The court also noted that the employer had completed a site establishment/pre-commencement checklist, which identified the need for actions such as monitoring contractors’ safety performance and conducting site safety audits, but these actions were not marked as completed at the time of the incident.

In assessing the objective seriousness of the offence, the court considered several factors, including the likelihood of the risk occurring, the simple steps the employer could have taken to eliminate the risk, and the serious injuries sustained by the worker.

The court also noted the need for general deterrence, stating that a “person conducting a business or undertaking (PCBU) must take the obligations imposed by the Act very seriously. The community is entitled to expect that both small and large businesses will comply with safety requirements.”

Mitigating factors and penalty
The court considered various mitigating factors, such as the employer’s lack of previous convictions, good corporate citizenship, and demonstrated remorse.

The director, on behalf of the company, acknowledged that the employer had a responsibility to ensure the safety of all workers on its sites and that it failed in that responsibility with respect to the incident.

The employer also entered a guilty plea, which entitled them to a 25% discount on the penalty. However, the court was not satisfied that the employer was unlikely to reoffend, given the multiple risks inherent in the construction industry and the strict liability offences under the Act and Regulations.

Considering the employer’s limited capacity to pay a fine, as evidenced by its financial performance in recent years, the court imposed a fine of $75,000, reduced from $100,000 due to the guilty plea discount.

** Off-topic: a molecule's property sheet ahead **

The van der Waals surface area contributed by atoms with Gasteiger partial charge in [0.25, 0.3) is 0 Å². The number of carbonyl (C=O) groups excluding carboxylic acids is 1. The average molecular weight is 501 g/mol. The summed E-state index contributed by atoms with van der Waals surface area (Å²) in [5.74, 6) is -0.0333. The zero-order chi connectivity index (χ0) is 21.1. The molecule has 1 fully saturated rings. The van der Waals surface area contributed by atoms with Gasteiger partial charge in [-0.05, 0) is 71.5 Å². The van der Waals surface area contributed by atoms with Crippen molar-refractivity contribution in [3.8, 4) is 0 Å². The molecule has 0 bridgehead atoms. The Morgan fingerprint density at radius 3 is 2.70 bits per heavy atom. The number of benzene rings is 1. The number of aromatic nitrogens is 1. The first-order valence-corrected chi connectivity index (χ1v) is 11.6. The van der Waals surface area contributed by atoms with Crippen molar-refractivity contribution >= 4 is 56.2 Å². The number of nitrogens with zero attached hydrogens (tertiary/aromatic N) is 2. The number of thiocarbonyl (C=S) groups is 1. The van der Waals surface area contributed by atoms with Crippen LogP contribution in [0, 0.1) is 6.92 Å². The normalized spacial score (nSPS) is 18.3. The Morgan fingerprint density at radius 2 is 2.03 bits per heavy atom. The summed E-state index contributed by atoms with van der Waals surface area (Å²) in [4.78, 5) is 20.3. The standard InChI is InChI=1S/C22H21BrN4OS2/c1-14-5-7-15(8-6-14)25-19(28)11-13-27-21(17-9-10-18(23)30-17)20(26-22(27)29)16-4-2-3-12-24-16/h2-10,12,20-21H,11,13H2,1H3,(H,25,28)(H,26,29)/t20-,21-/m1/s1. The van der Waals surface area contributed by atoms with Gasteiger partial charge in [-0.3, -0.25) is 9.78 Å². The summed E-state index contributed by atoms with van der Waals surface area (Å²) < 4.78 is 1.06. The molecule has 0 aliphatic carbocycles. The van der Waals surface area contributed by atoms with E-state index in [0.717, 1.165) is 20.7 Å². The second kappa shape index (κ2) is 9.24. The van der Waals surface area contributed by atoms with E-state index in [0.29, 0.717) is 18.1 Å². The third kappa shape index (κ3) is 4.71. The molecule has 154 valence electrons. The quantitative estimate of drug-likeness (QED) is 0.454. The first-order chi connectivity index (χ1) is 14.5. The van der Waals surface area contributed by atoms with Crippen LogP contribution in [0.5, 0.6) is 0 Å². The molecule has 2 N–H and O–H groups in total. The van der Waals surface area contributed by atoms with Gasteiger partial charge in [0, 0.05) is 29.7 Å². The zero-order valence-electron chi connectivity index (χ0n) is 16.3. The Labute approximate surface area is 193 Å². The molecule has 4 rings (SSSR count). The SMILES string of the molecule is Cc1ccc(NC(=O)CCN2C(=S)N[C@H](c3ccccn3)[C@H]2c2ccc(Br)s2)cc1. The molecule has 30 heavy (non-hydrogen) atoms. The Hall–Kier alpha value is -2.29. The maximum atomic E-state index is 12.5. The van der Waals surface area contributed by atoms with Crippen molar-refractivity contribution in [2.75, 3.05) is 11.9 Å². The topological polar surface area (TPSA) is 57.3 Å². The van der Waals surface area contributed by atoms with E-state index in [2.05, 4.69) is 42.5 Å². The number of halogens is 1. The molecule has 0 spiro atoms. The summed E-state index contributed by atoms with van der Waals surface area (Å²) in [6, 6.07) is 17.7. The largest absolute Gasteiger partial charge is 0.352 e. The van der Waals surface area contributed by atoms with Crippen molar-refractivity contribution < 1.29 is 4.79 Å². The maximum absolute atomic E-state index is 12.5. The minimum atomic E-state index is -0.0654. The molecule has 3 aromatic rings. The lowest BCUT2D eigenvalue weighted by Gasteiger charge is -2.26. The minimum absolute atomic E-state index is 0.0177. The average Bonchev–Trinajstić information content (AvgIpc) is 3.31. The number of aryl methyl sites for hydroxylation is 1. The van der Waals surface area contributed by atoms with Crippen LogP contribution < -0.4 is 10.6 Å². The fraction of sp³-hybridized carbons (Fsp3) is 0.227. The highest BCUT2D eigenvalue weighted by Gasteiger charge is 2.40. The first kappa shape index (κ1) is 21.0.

The court also ordered the employer to pay the prosecutor’s costs and that 50% of the fine be paid to the prosecutor, as per s 122(2) of the Fines Act 1996.

Importance of work health and safety
The court reminds employers to take proactive steps to identify and eliminate or minimise risks to workers’ safety, provide adequate training and supervision, and ensure that safety systems are effectively implemented and enforced.

As the court emphasised, “The community is entitled to expect that both small and large businesses will comply with safety requirements.” Failure to do so can result in serious consequences for workers and significant penalties for employers.

Some key lessons include:

  • Conducting thorough risk assessments and implementing appropriate control measures to eliminate or minimise identified risks.
  • Providing comprehensive safety induction and training to all workers, including subcontractors, and ensuring that safety information is effectively communicated.
  • Regularly monitoring and enforcing compliance with safety policies, procedures, and safe work method statements.
  • Encouraging a strong safety culture within the organisation and leading by example.

The court’s decision in this case highlights that “PCBUs must take the obligations imposed by the Act very seriously” and that “general deterrence is a significant factor when safety obligations are breached.”

Source: HCA Magazine